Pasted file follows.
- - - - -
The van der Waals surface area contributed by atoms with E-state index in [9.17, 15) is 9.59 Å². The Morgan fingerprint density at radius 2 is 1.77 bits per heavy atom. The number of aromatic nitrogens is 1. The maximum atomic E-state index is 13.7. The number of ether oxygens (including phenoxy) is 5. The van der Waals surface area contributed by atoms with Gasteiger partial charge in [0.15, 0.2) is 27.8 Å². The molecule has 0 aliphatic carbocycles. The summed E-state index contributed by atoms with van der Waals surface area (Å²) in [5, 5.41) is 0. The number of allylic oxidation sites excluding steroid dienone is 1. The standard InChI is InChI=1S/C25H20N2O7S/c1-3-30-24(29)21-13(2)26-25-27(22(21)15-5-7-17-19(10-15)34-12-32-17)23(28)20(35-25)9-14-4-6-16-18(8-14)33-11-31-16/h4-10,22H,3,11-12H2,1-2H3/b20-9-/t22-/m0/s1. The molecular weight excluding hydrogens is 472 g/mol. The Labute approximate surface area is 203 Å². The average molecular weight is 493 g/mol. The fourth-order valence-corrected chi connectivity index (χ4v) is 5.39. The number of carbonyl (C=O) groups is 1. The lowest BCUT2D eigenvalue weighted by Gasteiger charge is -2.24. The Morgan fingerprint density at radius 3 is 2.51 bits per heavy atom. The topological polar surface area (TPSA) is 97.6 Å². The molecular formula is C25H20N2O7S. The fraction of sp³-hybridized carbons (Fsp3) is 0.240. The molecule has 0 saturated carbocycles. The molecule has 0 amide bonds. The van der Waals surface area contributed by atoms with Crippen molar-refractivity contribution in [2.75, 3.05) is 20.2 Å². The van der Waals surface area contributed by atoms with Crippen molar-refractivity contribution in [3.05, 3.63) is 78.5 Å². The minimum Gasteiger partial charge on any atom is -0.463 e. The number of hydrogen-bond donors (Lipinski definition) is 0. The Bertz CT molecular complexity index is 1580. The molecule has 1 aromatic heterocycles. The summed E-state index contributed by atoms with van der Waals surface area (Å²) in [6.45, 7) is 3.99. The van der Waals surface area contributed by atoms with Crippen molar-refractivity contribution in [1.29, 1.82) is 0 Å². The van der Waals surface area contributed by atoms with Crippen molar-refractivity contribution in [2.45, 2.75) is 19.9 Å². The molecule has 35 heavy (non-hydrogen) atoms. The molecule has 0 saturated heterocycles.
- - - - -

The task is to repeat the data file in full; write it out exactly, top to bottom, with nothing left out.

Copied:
The van der Waals surface area contributed by atoms with E-state index in [9.17, 15) is 9.59 Å². The Morgan fingerprint density at radius 2 is 1.77 bits per heavy atom. The number of aromatic nitrogens is 1. The maximum atomic E-state index is 13.7. The number of ether oxygens (including phenoxy) is 5. The van der Waals surface area contributed by atoms with Gasteiger partial charge in [0.15, 0.2) is 27.8 Å². The molecule has 0 aliphatic carbocycles. The summed E-state index contributed by atoms with van der Waals surface area (Å²) in [5, 5.41) is 0. The number of allylic oxidation sites excluding steroid dienone is 1. The standard InChI is InChI=1S/C25H20N2O7S/c1-3-30-24(29)21-13(2)26-25-27(22(21)15-5-7-17-19(10-15)34-12-32-17)23(28)20(35-25)9-14-4-6-16-18(8-14)33-11-31-16/h4-10,22H,3,11-12H2,1-2H3/b20-9-/t22-/m0/s1. The molecular weight excluding hydrogens is 472 g/mol. The Labute approximate surface area is 203 Å². The average molecular weight is 493 g/mol. The fourth-order valence-corrected chi connectivity index (χ4v) is 5.39. The number of carbonyl (C=O) groups is 1. The lowest BCUT2D eigenvalue weighted by Gasteiger charge is -2.24. The Morgan fingerprint density at radius 3 is 2.51 bits per heavy atom. The topological polar surface area (TPSA) is 97.6 Å². The molecular formula is C25H20N2O7S. The fraction of sp³-hybridized carbons (Fsp3) is 0.240. The molecule has 0 saturated carbocycles. The molecule has 0 amide bonds. The van der Waals surface area contributed by atoms with Crippen molar-refractivity contribution in [2.75, 3.05) is 20.2 Å². The van der Waals surface area contributed by atoms with Crippen molar-refractivity contribution in [3.05, 3.63) is 78.5 Å². The minimum Gasteiger partial charge on any atom is -0.463 e. The number of hydrogen-bond donors (Lipinski definition) is 0. The Bertz CT molecular complexity index is 1580. The molecule has 1 aromatic heterocycles. The summed E-state index contributed by atoms with van der Waals surface area (Å²) in [6.45, 7) is 3.99. The van der Waals surface area contributed by atoms with Crippen molar-refractivity contribution in [1.29, 1.82) is 0 Å². The van der Waals surface area contributed by atoms with Crippen molar-refractivity contribution in [2.45, 2.75) is 19.9 Å². The molecule has 35 heavy (non-hydrogen) atoms. The molecule has 0 saturated heterocycles.